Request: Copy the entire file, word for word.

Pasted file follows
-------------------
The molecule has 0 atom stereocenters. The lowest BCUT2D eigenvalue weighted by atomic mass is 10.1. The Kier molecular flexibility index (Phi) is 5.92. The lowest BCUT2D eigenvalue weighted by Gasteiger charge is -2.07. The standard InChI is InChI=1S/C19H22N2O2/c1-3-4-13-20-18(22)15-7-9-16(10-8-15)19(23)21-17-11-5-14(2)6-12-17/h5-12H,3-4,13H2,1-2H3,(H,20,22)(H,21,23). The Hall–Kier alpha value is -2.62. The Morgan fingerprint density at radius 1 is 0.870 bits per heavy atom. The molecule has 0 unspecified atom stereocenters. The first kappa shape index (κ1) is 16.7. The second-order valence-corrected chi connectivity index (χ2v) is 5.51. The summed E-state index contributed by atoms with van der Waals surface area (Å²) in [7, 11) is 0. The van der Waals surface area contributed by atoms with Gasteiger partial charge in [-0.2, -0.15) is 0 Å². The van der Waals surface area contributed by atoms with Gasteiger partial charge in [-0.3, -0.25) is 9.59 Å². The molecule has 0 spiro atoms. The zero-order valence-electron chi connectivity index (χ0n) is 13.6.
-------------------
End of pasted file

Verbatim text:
The molecule has 0 atom stereocenters. The lowest BCUT2D eigenvalue weighted by atomic mass is 10.1. The Kier molecular flexibility index (Phi) is 5.92. The lowest BCUT2D eigenvalue weighted by Gasteiger charge is -2.07. The standard InChI is InChI=1S/C19H22N2O2/c1-3-4-13-20-18(22)15-7-9-16(10-8-15)19(23)21-17-11-5-14(2)6-12-17/h5-12H,3-4,13H2,1-2H3,(H,20,22)(H,21,23). The Hall–Kier alpha value is -2.62. The Morgan fingerprint density at radius 1 is 0.870 bits per heavy atom. The molecule has 0 unspecified atom stereocenters. The first kappa shape index (κ1) is 16.7. The second-order valence-corrected chi connectivity index (χ2v) is 5.51. The summed E-state index contributed by atoms with van der Waals surface area (Å²) in [7, 11) is 0. The van der Waals surface area contributed by atoms with Gasteiger partial charge in [-0.2, -0.15) is 0 Å². The van der Waals surface area contributed by atoms with Gasteiger partial charge in [-0.3, -0.25) is 9.59 Å². The molecule has 0 spiro atoms. The zero-order valence-electron chi connectivity index (χ0n) is 13.6.